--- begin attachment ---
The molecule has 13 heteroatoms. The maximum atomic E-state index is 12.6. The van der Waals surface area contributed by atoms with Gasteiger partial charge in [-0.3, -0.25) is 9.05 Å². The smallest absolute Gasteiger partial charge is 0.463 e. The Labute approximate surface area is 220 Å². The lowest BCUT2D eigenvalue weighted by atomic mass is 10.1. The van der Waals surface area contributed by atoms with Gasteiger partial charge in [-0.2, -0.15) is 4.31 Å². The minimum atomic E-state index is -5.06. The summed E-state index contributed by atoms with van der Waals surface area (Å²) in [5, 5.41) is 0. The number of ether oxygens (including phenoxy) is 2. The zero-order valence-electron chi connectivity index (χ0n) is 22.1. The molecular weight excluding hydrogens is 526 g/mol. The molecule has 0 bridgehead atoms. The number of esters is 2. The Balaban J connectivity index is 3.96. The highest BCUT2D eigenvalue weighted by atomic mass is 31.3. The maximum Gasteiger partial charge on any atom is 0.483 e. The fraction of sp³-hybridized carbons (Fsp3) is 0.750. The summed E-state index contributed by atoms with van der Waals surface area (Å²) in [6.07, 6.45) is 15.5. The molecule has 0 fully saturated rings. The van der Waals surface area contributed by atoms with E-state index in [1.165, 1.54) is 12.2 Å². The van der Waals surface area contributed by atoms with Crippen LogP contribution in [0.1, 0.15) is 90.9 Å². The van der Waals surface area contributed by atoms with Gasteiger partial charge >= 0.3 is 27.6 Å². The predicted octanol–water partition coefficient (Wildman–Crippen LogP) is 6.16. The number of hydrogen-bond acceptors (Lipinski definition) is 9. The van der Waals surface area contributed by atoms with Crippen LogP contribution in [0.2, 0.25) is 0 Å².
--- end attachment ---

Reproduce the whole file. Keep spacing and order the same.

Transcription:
The molecule has 13 heteroatoms. The maximum atomic E-state index is 12.6. The van der Waals surface area contributed by atoms with Gasteiger partial charge in [-0.3, -0.25) is 9.05 Å². The smallest absolute Gasteiger partial charge is 0.463 e. The Labute approximate surface area is 220 Å². The lowest BCUT2D eigenvalue weighted by atomic mass is 10.1. The van der Waals surface area contributed by atoms with Gasteiger partial charge in [-0.2, -0.15) is 4.31 Å². The minimum atomic E-state index is -5.06. The summed E-state index contributed by atoms with van der Waals surface area (Å²) in [5, 5.41) is 0. The number of ether oxygens (including phenoxy) is 2. The zero-order valence-electron chi connectivity index (χ0n) is 22.1. The molecular weight excluding hydrogens is 526 g/mol. The molecule has 0 bridgehead atoms. The number of esters is 2. The Balaban J connectivity index is 3.96. The highest BCUT2D eigenvalue weighted by atomic mass is 31.3. The maximum Gasteiger partial charge on any atom is 0.483 e. The fraction of sp³-hybridized carbons (Fsp3) is 0.750. The summed E-state index contributed by atoms with van der Waals surface area (Å²) in [6.07, 6.45) is 15.5. The molecule has 0 fully saturated rings. The van der Waals surface area contributed by atoms with E-state index in [1.165, 1.54) is 12.2 Å². The van der Waals surface area contributed by atoms with Crippen LogP contribution in [0.1, 0.15) is 90.9 Å². The van der Waals surface area contributed by atoms with Gasteiger partial charge >= 0.3 is 27.6 Å². The predicted octanol–water partition coefficient (Wildman–Crippen LogP) is 6.16. The number of hydrogen-bond acceptors (Lipinski definition) is 9. The van der Waals surface area contributed by atoms with Crippen LogP contribution in [0.2, 0.25) is 0 Å².